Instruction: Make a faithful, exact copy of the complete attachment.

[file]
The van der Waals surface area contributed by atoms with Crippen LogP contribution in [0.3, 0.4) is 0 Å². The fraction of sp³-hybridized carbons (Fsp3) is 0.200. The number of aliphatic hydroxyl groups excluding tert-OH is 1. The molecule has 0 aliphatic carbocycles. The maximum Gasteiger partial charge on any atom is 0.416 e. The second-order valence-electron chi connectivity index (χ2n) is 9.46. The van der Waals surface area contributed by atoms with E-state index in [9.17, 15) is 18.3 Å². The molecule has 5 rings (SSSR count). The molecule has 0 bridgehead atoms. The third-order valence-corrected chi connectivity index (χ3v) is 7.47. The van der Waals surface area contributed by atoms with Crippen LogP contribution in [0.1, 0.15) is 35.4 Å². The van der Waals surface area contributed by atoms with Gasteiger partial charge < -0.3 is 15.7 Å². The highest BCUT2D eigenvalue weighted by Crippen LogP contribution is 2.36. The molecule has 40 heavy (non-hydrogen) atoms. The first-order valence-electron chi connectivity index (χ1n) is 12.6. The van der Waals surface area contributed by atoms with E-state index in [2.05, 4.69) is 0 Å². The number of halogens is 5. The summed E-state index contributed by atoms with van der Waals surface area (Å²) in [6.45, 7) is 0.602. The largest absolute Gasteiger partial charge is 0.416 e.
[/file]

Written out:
The van der Waals surface area contributed by atoms with Crippen LogP contribution in [0.3, 0.4) is 0 Å². The fraction of sp³-hybridized carbons (Fsp3) is 0.200. The number of aliphatic hydroxyl groups excluding tert-OH is 1. The molecule has 0 aliphatic carbocycles. The maximum Gasteiger partial charge on any atom is 0.416 e. The second-order valence-electron chi connectivity index (χ2n) is 9.46. The van der Waals surface area contributed by atoms with E-state index in [9.17, 15) is 18.3 Å². The molecule has 5 rings (SSSR count). The molecule has 0 bridgehead atoms. The third-order valence-corrected chi connectivity index (χ3v) is 7.47. The van der Waals surface area contributed by atoms with Crippen LogP contribution in [0.1, 0.15) is 35.4 Å². The van der Waals surface area contributed by atoms with Gasteiger partial charge < -0.3 is 15.7 Å². The highest BCUT2D eigenvalue weighted by Crippen LogP contribution is 2.36. The molecule has 40 heavy (non-hydrogen) atoms. The first-order valence-electron chi connectivity index (χ1n) is 12.6. The van der Waals surface area contributed by atoms with E-state index in [2.05, 4.69) is 0 Å². The number of halogens is 5. The summed E-state index contributed by atoms with van der Waals surface area (Å²) in [6.45, 7) is 0.602. The largest absolute Gasteiger partial charge is 0.416 e.